April 2014
Volume 55, Issue 13
ARVO Annual Meeting Abstract  |   April 2014
Canalicular Laceration Repair: An Analysis of Variables Affecting Success
Author Affiliations & Notes
  • Ann P Murchison
    Emergency Department, Wills Eye Hospital, Philadelphia, PA
    Skull Base Division, Neuro-Ophthalmology Service, Wills Eye Hospital, Philadelphia, PA
  • Jurij R Bilyk
    Skull Base Division, Neuro-Ophthalmology Service, Wills Eye Hospital, Philadelphia, PA
  • Footnotes
    Commercial Relationships Ann Murchison, None; Jurij Bilyk, None
  • Footnotes
    Support None
Investigative Ophthalmology & Visual Science April 2014, Vol.55, 2789. doi:
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      Ann P Murchison, Jurij R Bilyk; Canalicular Laceration Repair: An Analysis of Variables Affecting Success. Invest. Ophthalmol. Vis. Sci. 2014;55(13):2789.

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      © ARVO (1962-2015); The Authors (2016-present)

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To evaluate the outcomes of all canalicular lacerations at a high-volume urban tertiary eye care center and calculate the impact of variables of repair on success.


A retrospective review over a 10-year span of all primary canalicular laceration repairs was performed. Variables included patient demographics, repair setting, surgeon level of training, mechanism of injury, associated injuries, type of stent used, and success of repair.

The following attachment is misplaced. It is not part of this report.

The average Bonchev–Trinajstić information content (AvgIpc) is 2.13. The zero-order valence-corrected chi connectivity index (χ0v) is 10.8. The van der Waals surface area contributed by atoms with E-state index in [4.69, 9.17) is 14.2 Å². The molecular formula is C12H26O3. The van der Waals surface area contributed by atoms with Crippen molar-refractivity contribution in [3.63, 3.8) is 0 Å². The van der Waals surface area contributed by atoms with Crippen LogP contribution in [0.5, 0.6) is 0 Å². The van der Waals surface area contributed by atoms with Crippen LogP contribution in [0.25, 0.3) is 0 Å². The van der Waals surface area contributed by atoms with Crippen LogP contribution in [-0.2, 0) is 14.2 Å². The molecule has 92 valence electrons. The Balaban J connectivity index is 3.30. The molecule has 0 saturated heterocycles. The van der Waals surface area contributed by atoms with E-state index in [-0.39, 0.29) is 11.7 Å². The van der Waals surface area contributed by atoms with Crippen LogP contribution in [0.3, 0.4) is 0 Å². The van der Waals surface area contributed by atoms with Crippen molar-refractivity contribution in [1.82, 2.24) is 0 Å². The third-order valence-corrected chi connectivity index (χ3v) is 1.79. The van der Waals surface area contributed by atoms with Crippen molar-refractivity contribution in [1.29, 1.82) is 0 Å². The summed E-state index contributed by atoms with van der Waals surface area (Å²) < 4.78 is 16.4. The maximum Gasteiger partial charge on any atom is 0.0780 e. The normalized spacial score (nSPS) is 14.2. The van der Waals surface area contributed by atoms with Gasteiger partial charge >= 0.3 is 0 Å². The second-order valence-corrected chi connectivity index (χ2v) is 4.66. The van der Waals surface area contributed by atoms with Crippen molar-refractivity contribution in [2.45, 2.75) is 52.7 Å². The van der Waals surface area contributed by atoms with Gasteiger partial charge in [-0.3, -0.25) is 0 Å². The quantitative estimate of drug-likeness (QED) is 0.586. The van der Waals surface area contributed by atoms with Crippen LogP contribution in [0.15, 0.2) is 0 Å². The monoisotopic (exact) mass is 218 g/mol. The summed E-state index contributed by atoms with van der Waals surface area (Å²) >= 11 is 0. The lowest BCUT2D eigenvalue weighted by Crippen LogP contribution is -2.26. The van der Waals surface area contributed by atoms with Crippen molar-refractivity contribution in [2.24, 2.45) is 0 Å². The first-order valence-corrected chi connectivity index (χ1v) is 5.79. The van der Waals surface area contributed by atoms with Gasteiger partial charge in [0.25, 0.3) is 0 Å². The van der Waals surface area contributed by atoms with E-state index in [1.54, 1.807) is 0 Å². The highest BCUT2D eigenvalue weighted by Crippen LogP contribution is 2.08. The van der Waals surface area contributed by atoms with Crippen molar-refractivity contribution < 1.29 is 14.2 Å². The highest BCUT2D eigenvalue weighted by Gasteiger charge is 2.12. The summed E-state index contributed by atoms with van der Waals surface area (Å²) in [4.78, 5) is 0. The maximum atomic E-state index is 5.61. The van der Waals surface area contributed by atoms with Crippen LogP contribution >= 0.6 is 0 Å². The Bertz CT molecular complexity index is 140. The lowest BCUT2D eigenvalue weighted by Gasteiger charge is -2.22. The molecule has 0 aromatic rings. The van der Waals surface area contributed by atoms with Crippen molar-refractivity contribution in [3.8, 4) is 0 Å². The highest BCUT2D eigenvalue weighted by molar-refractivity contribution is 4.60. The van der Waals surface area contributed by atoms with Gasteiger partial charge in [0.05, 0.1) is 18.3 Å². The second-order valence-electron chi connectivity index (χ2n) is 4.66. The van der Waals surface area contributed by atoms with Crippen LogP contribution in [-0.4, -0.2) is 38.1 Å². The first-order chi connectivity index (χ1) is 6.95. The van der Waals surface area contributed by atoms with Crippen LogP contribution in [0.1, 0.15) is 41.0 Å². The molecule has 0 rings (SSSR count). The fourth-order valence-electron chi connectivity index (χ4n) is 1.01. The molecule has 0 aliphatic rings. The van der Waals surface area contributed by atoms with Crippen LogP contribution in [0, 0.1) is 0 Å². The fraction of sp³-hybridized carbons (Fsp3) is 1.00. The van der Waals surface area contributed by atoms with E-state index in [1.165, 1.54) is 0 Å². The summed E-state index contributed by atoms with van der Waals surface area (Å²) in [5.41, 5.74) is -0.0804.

137 patients met the inclusion criteria and were used for analysis. The mechanism of injury was primarily due to altercations (31.4%), followed by accidents (21.2%). The majority of repairs were performed in the operating room (72.3%) with an overall success rate of 85.9%, compared to 36.8% in the minor procedure room. The success rate varied significantly by level of training, with a fellowship-trained oculoplastic surgery attending physician attaining the highest success rate of 84.1%. The success by primary surgeon training level was statistically significant (p<0.0001). The efficacy of a monocanalicular stent was also studied, and was not significantly different from bicanalicular stenting when other variables were accounted for (p=0.1186).


The overall success of canalicular laceration repair is good. However, the setting of repair and level of training greatly impact the success of repair. In a tertiary care setting, an attending surgeon with subspecialty training in oculoplastic surgery should participate in the canalicular laceration repair to maximize the success rate. Performing the repair in the operating room rather than a minor procedure room setting may further improve the patient outcomes.

Keywords: 526 eyelid • 742 trauma • 460 clinical (human) or epidemiologic studies: health care delivery/economics/manpower  

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